Updated electrical code 

can prevent fatal fires

April 9, 2023 

By Arthur H. Gunther III

     Remember your mom’s warning not to stick paper clips in electrical outlets? Saved lives. Today it seems some, hopefully few, in government in effect tell kids and adults to plug anything into a circuit. Not by intent but by inadequate electrical code requirement/inspection. 

     Elected and appointed officials who write fire and building codes that are insufficient and/or are not enforced are to blame. So is pressure on these officials from landlords or other special interests not to inspect or to look with half-closed eyes. If so, intolerable. 

     In Spring Valley, N.Y., my former third-generation village, five people, including two children, perished in a March 4, 2023, fire in a 1910 single-family home of just 1,500 square feet converted to house 18 people. The quick-moving blaze apparently began with an electrical malfunction.

     That home was overcrowded, wrong in the first place. Should be outlawed. According to news reports, the house had been “inspected,” with violations found and supposedly rectified. Did that include  electrical circuits? Any 1910 wiring still in use? Un-grounded circuits? Overloaded circuits? Sufficient circuits for 18 people?

    My assumption is that if this home had been required to update fully wiring and service to the present National Electrical Code, it would have had “Arc Fault Circuit Interrupter” protection that would have sensed a short, even overload before sparks appeared and lit a fire. That can virtually eliminate a leading cause of fires fatal and not in American homes. 

     AFCI circuits are now required in New York State, according to the Electrical Underwriters of New York. If  the NEC code is followed, arc fault is necessary in all living areas in new construction and remodeling. Surely the house that claimed lives in Spring Valley was “remodeled” one way or another to house 18 people. Arc fault should have been a must, at least in the changed area.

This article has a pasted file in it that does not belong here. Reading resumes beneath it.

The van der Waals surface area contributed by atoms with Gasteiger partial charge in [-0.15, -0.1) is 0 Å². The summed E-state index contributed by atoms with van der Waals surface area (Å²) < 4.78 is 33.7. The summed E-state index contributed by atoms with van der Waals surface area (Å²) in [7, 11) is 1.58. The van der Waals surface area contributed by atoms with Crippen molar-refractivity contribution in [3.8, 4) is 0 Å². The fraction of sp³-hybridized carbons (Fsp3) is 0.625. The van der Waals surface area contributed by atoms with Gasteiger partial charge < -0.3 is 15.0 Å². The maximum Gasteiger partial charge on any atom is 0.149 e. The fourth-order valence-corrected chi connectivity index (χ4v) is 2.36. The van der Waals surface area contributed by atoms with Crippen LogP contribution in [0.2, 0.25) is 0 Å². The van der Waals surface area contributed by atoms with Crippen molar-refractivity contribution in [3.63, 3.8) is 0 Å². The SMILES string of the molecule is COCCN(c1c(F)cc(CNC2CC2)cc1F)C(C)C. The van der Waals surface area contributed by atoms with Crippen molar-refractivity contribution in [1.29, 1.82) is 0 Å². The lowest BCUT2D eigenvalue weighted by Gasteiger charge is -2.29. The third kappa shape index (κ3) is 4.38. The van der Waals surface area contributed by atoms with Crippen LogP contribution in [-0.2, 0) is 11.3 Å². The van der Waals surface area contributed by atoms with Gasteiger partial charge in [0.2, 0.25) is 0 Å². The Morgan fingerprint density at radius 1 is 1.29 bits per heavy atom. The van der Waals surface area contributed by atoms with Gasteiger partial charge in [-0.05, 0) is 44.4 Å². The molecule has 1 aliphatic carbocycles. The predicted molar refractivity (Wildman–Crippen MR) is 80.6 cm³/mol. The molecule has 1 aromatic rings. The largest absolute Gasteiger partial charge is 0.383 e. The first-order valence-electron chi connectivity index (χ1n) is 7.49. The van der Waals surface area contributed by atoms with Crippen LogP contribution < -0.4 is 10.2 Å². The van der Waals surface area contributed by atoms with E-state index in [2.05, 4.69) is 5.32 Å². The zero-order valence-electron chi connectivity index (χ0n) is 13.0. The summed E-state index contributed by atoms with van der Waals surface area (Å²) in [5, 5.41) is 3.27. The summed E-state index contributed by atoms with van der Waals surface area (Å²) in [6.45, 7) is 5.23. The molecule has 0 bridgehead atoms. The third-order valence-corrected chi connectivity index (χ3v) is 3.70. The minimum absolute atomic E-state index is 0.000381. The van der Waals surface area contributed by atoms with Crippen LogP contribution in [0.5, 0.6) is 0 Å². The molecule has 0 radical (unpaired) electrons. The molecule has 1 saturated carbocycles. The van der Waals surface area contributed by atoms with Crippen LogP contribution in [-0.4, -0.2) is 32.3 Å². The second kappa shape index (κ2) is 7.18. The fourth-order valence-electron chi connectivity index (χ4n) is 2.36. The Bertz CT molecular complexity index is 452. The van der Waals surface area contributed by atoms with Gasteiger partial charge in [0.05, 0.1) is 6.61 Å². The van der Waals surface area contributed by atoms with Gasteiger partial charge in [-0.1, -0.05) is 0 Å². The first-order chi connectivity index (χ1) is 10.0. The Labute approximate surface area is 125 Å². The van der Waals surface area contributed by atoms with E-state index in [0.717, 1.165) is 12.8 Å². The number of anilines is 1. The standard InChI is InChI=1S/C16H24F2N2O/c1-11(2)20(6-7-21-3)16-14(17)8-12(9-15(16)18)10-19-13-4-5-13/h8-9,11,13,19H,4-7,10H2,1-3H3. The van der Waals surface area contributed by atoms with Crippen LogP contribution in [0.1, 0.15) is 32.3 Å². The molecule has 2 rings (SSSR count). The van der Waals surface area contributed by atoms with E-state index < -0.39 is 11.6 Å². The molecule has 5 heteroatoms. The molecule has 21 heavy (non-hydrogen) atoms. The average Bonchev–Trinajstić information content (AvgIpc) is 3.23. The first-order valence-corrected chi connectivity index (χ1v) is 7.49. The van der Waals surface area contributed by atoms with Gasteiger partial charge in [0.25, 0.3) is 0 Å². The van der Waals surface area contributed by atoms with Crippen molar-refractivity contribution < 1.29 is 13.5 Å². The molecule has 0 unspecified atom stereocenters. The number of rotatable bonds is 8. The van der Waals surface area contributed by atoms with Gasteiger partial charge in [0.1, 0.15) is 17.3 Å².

If not “remodeled,” it was still commonsense that the electrical load from 18 people would be problematic for shorts and overload, therefore fire.

      Yes, landlords would have to pay for arc fault and also ground fault, but so what? The changes save lives, those of tenants and responders who tackle the fires. And such protection reduces housing insurance, if the landlords actually carry that. Renters already pay obscene rents in substandard housing, so use some of that income to upgrade electrically.

     It is a no-brainer to follow the NEC code. Any home changing out electric service should upgrade for peace of mind. That includes us all. 

     Politicians and elected/appointed government officials don’t have to hem and haw over this. Just require all landlords to follow the code if they have remodeled  property, even to the slightest extent. Demand  arc- and ground-fault protection, which can be had with the newer combination circuit breakers. Add punch to the NEC code with local regulations requiring full house protection in any rental, not just in “remodeling.”

     To do nothing is to have government tell kids and adults to plug in a toaster or room heater or perhaps anything, go to sleep and never wake up.

     Can officials sleep with that?

     The writer is a retired newspaperman and editorialist who penned numerous editorials on fire safety.